Building a $6000 data science laptop for $2100 in 2022 - Part 1: choosing hardware
Updated: Jun 21, 2022
I've been doing clinical data science and engineering at Medical Intelligence One for about a year, which has given me the opportunity to test the limits of my current data science laptop.
Now it's time for an upgrade, and like any startup (or anybody who was raised on hand-me-downs and thrift stores), we're doing this lean and mean.
I started by looking for a computer that can reasonably handle all the pain I plan to put it through over the next couple of years. This search led me to some machines with incredible power and incredible price tags. The following looks like an ad, but it's actually part of the blog post, so take a look at its specs :).
This thing would be great to have, but I know from my many years of being a cheapskate that you're paying a lot for the brand and also for the bundle of things they're assembling for you.
So now we know what's possible. Let's figure out how to do it more cheaply.
Here are some key parts to consider:
- Hard drive
The motherboard usually doesn't make it into the marketing materials for a computer, and honestly I don't think you need to buy a laptop based on a specific motherboard. BUT... it helps to know that the motherboard is where you physically plug in the RAM and the hard drive, so it will determine how much you can upgrade a laptop. Generally the laptop's CPU is not something you can upgrade, so the CPU and motherboard are kind of a package deal. When you see a CPU with real fire power, it's probably sitting on a motherboard that can hold a lot of RAM and big, fast hard drives.
For those of you doing a lot of deep learning, the GPU is important because you're running a lot of operations in parallel. For the kind of work I'm doing, I need a strong CPU that can handle large mostly sequential operations. I'll still look for a good GPU, since I may end up doing some work with transformer language models, but it's not so critical for me in the near-term. Blockchain has caused the price of GPUs to go up significantly, so if it's not critical to have a good GPU, then put your money into the CPU and other components instead.
Key Point The CPU is your clue to a laptop with a lot of potential, even if the RAM and hard drive aren't that impressive. When you find a computer with a good CPU, start googling to see how much people have upgraded that specific model.
After poking around the local Best Buy and the internet a bit, I found a Lenovo Legion 5 which had been upgraded to 64gb RAM and 8TB SSD for $4,700. That caught my eye for three reasons:
It had the memory and storage of the $6,000 MacBook Pro we saw earlier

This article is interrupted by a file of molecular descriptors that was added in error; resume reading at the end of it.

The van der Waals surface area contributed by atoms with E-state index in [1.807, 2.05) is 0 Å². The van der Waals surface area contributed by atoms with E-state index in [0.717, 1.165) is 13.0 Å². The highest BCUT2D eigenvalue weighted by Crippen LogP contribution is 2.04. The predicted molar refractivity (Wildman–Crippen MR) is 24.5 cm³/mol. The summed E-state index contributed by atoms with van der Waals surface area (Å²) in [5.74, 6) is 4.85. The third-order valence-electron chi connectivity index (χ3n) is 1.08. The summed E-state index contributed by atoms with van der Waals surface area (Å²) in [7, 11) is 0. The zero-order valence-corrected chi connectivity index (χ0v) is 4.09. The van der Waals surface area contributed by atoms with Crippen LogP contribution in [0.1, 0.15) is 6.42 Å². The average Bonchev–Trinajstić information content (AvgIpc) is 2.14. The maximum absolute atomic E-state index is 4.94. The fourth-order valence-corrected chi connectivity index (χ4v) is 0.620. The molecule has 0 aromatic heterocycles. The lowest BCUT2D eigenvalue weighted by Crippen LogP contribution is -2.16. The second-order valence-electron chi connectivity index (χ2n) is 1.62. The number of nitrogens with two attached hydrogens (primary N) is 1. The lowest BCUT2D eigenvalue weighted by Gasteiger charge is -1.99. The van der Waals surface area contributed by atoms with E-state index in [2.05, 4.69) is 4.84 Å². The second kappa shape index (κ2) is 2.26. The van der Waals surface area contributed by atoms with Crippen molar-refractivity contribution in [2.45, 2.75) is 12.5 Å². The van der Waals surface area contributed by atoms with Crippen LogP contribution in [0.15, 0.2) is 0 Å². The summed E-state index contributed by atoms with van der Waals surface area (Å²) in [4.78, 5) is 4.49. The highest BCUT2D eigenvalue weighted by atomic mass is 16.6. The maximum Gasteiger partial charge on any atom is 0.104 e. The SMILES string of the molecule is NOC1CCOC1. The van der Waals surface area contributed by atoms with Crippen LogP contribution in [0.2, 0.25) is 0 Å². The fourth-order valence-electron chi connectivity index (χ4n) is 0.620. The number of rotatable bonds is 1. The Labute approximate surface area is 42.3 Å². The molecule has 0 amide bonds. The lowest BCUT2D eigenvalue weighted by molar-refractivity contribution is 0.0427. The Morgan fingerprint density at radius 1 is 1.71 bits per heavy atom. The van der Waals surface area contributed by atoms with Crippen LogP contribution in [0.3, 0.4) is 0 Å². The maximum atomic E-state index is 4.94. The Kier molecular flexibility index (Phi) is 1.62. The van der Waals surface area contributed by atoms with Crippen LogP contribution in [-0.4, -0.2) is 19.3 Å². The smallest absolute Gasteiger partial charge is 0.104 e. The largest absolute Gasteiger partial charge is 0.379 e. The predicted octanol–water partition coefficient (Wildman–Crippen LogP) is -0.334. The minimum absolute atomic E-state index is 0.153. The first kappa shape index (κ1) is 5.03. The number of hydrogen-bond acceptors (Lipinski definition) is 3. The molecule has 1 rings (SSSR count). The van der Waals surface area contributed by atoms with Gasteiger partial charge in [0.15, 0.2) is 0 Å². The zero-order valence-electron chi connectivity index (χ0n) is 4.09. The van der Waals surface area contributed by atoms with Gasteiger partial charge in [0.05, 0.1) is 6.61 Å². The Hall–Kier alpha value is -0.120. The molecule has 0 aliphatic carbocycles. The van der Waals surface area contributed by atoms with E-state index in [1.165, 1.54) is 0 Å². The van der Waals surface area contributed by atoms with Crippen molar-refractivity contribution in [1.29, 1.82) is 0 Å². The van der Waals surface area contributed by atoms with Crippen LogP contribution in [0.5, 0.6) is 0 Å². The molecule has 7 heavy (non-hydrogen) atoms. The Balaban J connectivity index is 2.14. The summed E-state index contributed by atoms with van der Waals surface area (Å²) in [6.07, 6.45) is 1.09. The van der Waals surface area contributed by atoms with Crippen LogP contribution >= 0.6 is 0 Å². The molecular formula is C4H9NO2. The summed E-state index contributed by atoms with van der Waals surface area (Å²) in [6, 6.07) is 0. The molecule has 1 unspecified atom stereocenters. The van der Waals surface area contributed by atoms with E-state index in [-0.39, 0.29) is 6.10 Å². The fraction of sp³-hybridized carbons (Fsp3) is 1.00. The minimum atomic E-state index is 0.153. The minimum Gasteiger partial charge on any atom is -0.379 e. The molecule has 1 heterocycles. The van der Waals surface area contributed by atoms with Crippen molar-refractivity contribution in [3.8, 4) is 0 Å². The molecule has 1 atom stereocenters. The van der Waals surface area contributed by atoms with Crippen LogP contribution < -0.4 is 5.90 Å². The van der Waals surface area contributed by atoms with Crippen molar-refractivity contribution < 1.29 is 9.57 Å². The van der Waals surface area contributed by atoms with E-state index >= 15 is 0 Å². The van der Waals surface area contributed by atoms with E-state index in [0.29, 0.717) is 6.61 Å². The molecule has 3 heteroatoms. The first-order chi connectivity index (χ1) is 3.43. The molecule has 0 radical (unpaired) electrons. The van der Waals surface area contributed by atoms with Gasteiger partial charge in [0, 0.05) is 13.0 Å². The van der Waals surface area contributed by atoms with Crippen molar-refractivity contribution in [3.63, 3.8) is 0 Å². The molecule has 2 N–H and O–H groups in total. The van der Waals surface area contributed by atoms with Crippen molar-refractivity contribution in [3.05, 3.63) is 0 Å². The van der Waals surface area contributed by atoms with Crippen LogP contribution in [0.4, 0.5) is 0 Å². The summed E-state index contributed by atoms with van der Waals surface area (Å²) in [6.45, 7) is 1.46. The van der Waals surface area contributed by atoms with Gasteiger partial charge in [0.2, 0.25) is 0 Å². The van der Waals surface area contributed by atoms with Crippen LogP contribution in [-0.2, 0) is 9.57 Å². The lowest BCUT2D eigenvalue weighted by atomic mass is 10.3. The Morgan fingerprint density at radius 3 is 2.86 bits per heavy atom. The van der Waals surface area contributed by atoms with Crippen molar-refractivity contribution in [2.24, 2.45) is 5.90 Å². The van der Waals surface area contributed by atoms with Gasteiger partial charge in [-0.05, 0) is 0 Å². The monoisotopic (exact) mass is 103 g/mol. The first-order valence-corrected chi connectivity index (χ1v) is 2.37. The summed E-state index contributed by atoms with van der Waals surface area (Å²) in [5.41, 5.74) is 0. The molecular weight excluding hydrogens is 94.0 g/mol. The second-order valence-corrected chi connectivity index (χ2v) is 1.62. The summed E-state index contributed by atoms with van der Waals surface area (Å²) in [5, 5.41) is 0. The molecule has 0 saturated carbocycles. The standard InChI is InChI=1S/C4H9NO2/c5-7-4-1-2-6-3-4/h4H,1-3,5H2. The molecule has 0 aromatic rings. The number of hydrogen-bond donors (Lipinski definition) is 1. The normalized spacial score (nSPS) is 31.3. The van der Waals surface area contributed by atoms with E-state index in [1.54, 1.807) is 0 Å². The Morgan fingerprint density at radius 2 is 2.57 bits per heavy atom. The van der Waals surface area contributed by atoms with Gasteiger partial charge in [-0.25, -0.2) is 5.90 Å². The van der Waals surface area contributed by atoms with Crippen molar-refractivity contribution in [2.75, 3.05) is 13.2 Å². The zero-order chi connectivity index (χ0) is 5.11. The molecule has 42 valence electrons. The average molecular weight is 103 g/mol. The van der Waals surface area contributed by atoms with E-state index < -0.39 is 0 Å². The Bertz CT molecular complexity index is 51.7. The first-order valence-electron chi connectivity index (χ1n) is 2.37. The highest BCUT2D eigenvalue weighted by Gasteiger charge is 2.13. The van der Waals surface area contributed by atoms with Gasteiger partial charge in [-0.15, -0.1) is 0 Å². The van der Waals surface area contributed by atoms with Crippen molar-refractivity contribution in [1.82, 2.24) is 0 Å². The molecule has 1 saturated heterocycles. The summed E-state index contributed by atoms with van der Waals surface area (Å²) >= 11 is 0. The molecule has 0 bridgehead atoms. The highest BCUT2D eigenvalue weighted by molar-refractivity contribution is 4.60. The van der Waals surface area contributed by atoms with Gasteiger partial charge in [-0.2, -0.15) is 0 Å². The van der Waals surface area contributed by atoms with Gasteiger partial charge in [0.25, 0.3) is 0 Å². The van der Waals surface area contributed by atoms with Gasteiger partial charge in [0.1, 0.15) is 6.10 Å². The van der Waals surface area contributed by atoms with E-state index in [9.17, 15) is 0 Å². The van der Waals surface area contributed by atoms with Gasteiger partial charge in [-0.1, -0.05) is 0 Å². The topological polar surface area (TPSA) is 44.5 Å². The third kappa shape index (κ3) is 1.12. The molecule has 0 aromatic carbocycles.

I had seen other Lenovo Legion 5 laptops selling for under $1,000
It can be relatively cheap to upgrade RAM and storage
Photo credit: https://www.theverge.com/22529429/lenovo-legion-5-pro-review-gaming-laptop-price-specs-performance-features
After a little digging, I found out that there is the Legion 5, and then there is the Legion 5 Pro. This is where the motherboard matters. While the Legion 5 can only be upgraded to 32gb (hence the lower prices I was seeing), the Pro can be upgraded to 64 gb.
Okay, now we're getting somewhere. Can I find a relatively cheap Legion 5 Pro and then upgrade my way to the laptop of my data science dreams? The answer is yes... at Walmart of all places.
I'll put the link here in case anyone wants to do the same thing I'm doing, but please know that I'm not getting paid for you to click on this. I wish I was, but I'm not.
Now for some speedy RAM and a solid solid state drive at Amazon, and we are good to GO! Again, these look like ads, but they're not. Just examples, I promise :).
The choice of hard drive matters. If you're going to read and write large datasets, you want something relatively fast. This laptop has slots for two M.2 SSD drives. The technical specs say it can go up to 1TB per slot, but in the fine print they note that "The system may support larger storage as the technology develops." Someone has already demonstrated it will work with 8TB, so I'll get a 4TB drive for one slot and leave the other empty with plans to upgrade to 8TB total if/when needed.
I decided to go for 64gb RAM (two 32gb cards) since that's what I foresee I'll need in the near-term. The technical specs say it can go up to 32gb, but again they note that "The system may support more memory as the technology develops," and we've seen an example where someone put 64gb into this model. This model only has two slots for RAM, and as far as I can tell there's nothing on the market right now bigger than a 32gb card, so we can't go any higher than 64gb total.
Okay, that's it! I've made my purchases, and it came out to (after tax):
$1512.42 for the laptop + $621.69 for the memory and storage upgrades = $2,134.11
Just by doing the upgrade myself, I'll save $2,600.
Does this compare with the $6,000 MacBook Pro? Not quite, but it's surprisingly close for the price, and it fits our needs. It's easy to get caught up in chasing some measure of performance, but at some point before you click "complete purchase," it's important to step back and recall why you are doing this. I guess that applies to a lot of things in life.
Next up, putting it all together into a data science workstation! I'll try to post some videos of the unboxing and the hardware and software installations if I can find the time.
For anyone reading this who may have a better grasp of computer hardware, please comment below if I've said anything misleading and I'll try to correct it.